By the specific provisions of the Penal Code, § 834 et seq., peace officers and private citizens alike may make an arrest without a warrant for a public offense committed or attempted in the presence of the person making the arrest. On such an occasion the powers of arrest possessed by peace officers and by private citizens are equal. But to the right to arrest without warrant the law attaches the following conditions: The arrest must be made at the time the offense or any part of the offense is being committed or within a reasonable time thereafter or upon fresh and immediate pursuit of the offender. 6 C.J.S., Arrest, § 6, p. 590. As stated by the Supreme Court in People v. Craig, 152 Cal. 42, 47, 91 P. 997, 1000, 'It seems to be generally held that an arrest for a misdemeanor without a warrant cannot be justified, if made after the occasion has passed, though committed in the presence of the arresting officer.'

It was said in Oleson v. Pincock, 68 Utah, 507, 251 P. 23, 26: 'No hard and fast rule can, however, be laid down which will fit every case respecting what constitutes a reasonable time. What may be so in one case under particular circumstances may not be so in another case under different circumstances. All that can be affirmed with safety is that the officer must act promptly in making the arrest, and as soon as possible under the circumstances, and before he transacts other business.'

In Wahl v. Walton, 30 Minn. 506, 16 N.W. 397, 398, wherein the statute under consideration was the same as our own and in a case where five hours had elapsed between the time when an officer observed an offense committed and the time he made an arrest without warrant therefor, the court said:

'* * * The power to arrest without warrant, while it may in some cases be useful to the public, is dangerous to the citizen, for it may be perverted to purposes of private malice or revenge, and it ought not, therefore, to be enlarged. When it is said that the arrests must be made at the time of or immediately after the offense, reference is had, not merely to time, but rather to sequence of events. The officer may not be able, at the exact time, to make the arrest; he may be opposed by friends of the offender; may find it necessary to procure assistance; considerable time may be employed in the pursuit. The officer must at once set about the arrest, and follow up the effort until the arrest is effected. In Regina v. Walker, supra [25 Eng. Law & Eq. 589], some two hours had elapsed...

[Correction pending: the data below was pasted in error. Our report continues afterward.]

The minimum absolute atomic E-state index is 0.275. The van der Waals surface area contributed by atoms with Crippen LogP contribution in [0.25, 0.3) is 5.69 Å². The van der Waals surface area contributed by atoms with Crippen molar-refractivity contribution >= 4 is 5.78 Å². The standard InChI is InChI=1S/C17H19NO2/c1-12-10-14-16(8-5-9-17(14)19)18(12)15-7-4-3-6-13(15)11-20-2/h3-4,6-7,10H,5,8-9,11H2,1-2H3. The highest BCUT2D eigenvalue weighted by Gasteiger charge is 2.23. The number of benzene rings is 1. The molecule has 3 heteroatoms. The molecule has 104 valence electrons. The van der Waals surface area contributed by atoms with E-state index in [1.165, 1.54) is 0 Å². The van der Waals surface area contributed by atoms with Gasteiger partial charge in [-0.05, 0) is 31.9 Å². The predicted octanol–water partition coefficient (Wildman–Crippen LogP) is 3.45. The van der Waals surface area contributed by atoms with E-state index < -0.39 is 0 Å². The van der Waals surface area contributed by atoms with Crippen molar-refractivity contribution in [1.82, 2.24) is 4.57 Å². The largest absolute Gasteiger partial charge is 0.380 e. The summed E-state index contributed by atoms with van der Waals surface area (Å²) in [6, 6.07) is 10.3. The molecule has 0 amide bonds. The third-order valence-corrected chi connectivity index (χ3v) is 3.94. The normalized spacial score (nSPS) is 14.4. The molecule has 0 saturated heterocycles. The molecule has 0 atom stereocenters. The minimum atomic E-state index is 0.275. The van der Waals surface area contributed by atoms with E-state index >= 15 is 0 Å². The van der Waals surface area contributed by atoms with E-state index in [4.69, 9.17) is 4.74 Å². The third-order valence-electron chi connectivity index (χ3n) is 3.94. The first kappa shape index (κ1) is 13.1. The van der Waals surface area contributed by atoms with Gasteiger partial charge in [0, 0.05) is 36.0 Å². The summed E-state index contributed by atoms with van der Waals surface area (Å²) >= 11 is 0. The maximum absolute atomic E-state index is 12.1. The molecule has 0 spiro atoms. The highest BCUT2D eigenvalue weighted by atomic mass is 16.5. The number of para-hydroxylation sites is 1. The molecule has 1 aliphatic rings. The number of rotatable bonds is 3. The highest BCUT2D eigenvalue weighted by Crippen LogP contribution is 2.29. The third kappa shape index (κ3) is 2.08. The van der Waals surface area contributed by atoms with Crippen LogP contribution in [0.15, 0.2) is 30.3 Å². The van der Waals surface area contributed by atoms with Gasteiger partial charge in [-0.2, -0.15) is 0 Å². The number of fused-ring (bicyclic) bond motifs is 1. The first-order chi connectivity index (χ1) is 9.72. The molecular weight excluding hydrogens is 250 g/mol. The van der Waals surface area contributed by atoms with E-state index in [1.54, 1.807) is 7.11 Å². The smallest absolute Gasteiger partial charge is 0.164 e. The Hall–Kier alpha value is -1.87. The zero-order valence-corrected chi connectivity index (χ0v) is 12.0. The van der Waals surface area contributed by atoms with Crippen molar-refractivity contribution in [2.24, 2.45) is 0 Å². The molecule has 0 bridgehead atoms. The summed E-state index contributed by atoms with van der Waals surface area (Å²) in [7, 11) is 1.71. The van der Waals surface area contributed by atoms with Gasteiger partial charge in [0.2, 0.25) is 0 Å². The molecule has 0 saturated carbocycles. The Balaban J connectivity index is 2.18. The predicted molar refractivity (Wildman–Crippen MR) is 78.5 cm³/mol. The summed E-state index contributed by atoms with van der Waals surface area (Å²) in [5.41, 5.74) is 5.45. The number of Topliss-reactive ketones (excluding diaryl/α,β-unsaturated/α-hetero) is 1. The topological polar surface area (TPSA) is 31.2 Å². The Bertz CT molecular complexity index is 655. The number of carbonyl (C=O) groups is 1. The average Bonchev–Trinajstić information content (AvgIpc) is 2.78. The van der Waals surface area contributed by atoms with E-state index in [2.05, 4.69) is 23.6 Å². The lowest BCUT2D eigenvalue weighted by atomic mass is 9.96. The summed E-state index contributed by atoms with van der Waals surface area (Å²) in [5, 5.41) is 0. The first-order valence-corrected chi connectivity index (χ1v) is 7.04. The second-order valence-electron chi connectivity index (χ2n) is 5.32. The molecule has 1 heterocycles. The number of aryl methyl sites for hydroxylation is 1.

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31 cases
  • People v. Gonzalez, s. S004384
    • United States
    • United States State Supreme Court (California)
    • 3 Diciembre 1990
    ...74 Cal.Rptr. 713, 450 P.2d 33; People v. Henderson (1976) 58 Cal.App.3d 349, 357, 129 Cal.Rptr. 844; Jackson v. Superior Court (1950) 98 Cal.App.2d 183, 188-189, 219 P.2d 879; Sparks v. United States (6th Cir.1937) 90 F.2d 61, 63-65.) The rule flows from the premise that because an officer ......
  • Manuel G., In re, S049304
    • United States
    • United States State Supreme Court (California)
    • 26 Agosto 1997
    ...[assault with a deadly weapon upon a peace officer engaged in the performance of his or her duties]; Jackson v. Superior Court (1950) 98 Cal.App.2d 183, 188-189, 219 P.2d 879 [obstructing a public officer in the discharge or attempted discharge of a duty of his or her office (resisting arre......
  • People v. Curtis, Cr. 12665
    • United States
    • United States State Supreme Court (California)
    • 13 Febrero 1969
    ...as applying only to lawful arrests, because 'An officer is under no duty to make an unlawful arrest.' (Jackson v. Superior Court (1950) 98 Cal.App.2d 183, 189, 219 P.2d 879, 883; accord, People v. Craig (1881) 59 Cal. 370; People v. Perry (1947) 79 Cal.App.2d Supp. 906, 908, 180 P.2d 465.) ......
  • Robinson v. City of San Diego, Civil No. 11cv0876 AJB (WVG).
    • United States
    • United States District Courts. 9th Circuit. United States District Court (Southern District of California)
    • 28 Mayo 2013
    ...courts as applying only to lawful arrests, because “An officer is under no duty to make an unlawful arrest.” Jackson v. Superior Court, 98 Cal.App.2d 183, 189, 219 P.2d 879 (1950); accord, People v. Craig 59 Cal. 370 (Cal.1881); People v. Perry, 79 Cal.App.2d Supp. 906, 908, 180 P.2d 465 (1......